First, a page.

I simply do not buy that campuses are at the mercy of these people. A while back, I would have called that cowardice. I now know better. It is not cowardice, it is cold and deliberate political activism on the part of the highest administrators and the fellow travelers that they have knowingly hired.

    16. WhoDat Says:

      Who will be the first large employer to move operatiins, all of part, from NYC?

    17. Winston Smith Says:

      How about that fundamental transformation great leap forward hybrid? And just like that the brick wall and black boots were revealed as the sheep cried out save me mommygov!

    18. Grurray Says:

      Who will be the first large employer to move operatiins, all of part, from NYC?

      Probably not anytime soon. The Fed just announced it’s buying municipal junk bonds in a huge bailout of Democrat-controlled big cities.

      Dan’s old question, how do Democrats survive their disastrous fiscal policies was finally answered this morning.

    19. Mike K Says:

      it is cold and deliberate political activism on the part of the highest administrators and the fellow travelers that they have knowingly hired.

      I live in Tucson and every spring (but this one) there is a home tour. They often tour the area near the U of Arizona campus which is old and which has quite a few beautiful homes. The last time we did the tour, I noticed the number of “Black Lives Matter” signs on the lawns of the large expensive homes. All owned by professors or administrators. Not adjunct professors, of course.

    20. Jay Guevara Says:

      Offices>>Remote Work
      NFL, NBA>>Esports
      Movie Theaters>>Streaming
      TV News>>YouTube stars
      College>>ISAs, MOOCs
      K-12>>Internet homeschooling
      Corporate journalism>>Citizen journalism
      EU/EEC>>27 sovereign states

      Sorry, am I being thick, or should these “greater than” symbols be used in the opposite sense?

      In any case, here’s my list, in my sense, in no particular order:

      Globalism << autarky
      High density housing << suburbs
      Public transit << individual transport
      Reusable bags << single-use bags
      China <<<<< USA
      Open borders << strong borders, limited LEGAL immigration
      Worthless "celebrities" <<<<< farmers, truckers, grocery store employees, doctors, nurses
      Perpetually aggrieved SJWs <<< serious Americans
      "Climate change" rubbish <<< fracking/energy independence
      Journalists <<< discount whores

    21. David Foster Says:

      Jay…I just meant the symbols as arrows, showing transition. The symbols used by the author were weird and wouldn’t copy properly.

    22. Jay Guevara Says:

      Ah. Sorry. I misunderstood.

    23. OBloodyHell Says:

      }}} I’m surprised he didn’t also include Stores>>Home delivery.

      No, on this one, at least not “grocery” stores. The majority of stores were not set up or prepared for home delivery, so the experiences with such have been… underwhelming. They’ve been overwhelmed by the sudden demand and unprepared for the seismic shift in volume… so many have said “never again”.

      PLUS there is the already extant reasons why home delivery hadn’t already taken off in the past, despite multiple tries in the last 30y to initiate “grocery delivery as a service” — which is that shopping is a sensual thing, as well as a social thing.

      You see people you know, or people you know from shopping, and you get a lot of “touchy-feely” experience that is missing in life.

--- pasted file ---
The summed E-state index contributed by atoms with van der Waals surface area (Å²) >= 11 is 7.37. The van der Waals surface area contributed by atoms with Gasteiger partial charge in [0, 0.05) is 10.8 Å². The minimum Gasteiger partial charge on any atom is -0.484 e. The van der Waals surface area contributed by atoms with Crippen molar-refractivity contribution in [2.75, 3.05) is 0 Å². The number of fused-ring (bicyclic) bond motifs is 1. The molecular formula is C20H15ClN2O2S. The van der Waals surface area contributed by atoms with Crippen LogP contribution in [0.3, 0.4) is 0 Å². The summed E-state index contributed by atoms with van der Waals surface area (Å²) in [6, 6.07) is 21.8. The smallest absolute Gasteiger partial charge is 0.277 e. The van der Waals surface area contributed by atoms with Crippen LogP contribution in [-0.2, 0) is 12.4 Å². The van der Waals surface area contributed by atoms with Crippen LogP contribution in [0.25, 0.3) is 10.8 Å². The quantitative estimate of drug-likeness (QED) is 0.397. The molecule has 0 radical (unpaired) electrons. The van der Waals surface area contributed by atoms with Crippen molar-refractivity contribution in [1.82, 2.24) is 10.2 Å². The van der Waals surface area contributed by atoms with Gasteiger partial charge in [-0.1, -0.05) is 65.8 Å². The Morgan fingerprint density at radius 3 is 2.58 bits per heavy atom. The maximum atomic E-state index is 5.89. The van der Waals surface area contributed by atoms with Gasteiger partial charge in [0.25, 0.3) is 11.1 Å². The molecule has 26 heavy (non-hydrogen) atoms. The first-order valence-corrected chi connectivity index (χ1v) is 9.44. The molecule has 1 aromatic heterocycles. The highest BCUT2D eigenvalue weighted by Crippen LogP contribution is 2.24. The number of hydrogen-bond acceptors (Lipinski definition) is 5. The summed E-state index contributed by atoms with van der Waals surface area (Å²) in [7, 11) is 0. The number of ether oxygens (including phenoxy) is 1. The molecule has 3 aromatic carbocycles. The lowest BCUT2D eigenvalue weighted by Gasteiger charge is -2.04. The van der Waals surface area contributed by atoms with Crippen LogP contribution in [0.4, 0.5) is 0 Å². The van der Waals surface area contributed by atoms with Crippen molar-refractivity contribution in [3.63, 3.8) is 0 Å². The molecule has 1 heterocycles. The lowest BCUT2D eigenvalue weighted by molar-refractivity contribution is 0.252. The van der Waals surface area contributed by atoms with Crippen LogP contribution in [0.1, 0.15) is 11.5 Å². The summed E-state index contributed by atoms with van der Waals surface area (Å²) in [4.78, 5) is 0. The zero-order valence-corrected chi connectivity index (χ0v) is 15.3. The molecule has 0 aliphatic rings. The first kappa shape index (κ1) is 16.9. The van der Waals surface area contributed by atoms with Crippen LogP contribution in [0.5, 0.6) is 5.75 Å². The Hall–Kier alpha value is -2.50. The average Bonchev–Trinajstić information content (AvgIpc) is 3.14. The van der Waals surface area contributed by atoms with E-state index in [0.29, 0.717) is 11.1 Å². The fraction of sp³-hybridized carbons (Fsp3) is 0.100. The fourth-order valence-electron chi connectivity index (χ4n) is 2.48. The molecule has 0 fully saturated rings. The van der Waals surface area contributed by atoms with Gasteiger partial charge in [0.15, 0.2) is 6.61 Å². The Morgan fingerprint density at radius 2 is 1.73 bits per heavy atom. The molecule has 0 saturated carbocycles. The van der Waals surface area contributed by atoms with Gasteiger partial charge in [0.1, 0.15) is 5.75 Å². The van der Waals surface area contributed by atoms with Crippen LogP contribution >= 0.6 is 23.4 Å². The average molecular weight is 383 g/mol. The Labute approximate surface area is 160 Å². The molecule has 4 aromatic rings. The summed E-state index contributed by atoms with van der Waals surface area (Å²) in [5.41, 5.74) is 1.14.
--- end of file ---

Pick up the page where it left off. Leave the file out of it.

Plus it’s kind of like going through an encyclopedia. There is a definition of a
      dullardsomeone who goes to an encyclopedia, goes directly to the thing they were looking for, reads it, and closes the volume.

      Similarly, who the heck has a shopping list (or no list, just ‘x’ number of items to get), goes there, gets EXACTLY those things, and then checks out and leaves?

      Who doesn’t buy multiple items they had no plan to buy, but either
      a – saw something they had not thought of
      b – saw something on sale which they wanted to take advantage of the sale price for, but hadn’t planned otherwise on getting

    24. David Foster Says:

      OBH…my experience is that Instacart works pretty well.

      OTOH…the Instacart shoppers are somewhat irritating to the regular shoppers, as they tend to clutter up the store.

    25. Gavin Longmuir Says:

      Setting aside the social class angle about grocery home delivery, we have to consider the cost angle.

      The guy with a guaranteed pay check who uses home delivery is paying someone else to do things which he is perfectly capable of doing himself. It is like old-fashioned “Full Service” gasoline at the filling station — it had to cost more than “Self Serve” because the Full Service guy needs to get paid.

      Home delivery of groceries could well become a burr under the social saddle — widening the wealth gap between those with (mainly) government jobs who can afford it and those (mainly gig economy) peons who do the actual shopping & delivery. Those who use home delivery may find themselves being considered as part of an expanded “1%”. Oops! Back to the social class angle.

    26. Mike K Says:

      my experience is that Instacart works pretty well.

      Not my experience but it was only once and about two weeks ago. Not inclined to try again. It was interesting because it was at the store we usually use and which tends to have lower prices (significantly lower). It also seems to have a lower class of shoppers but good quality. Early on in the epidemic, the store was cleaned out. I talked to a checker who said you had to get there at 6 AM and there would be a crowd.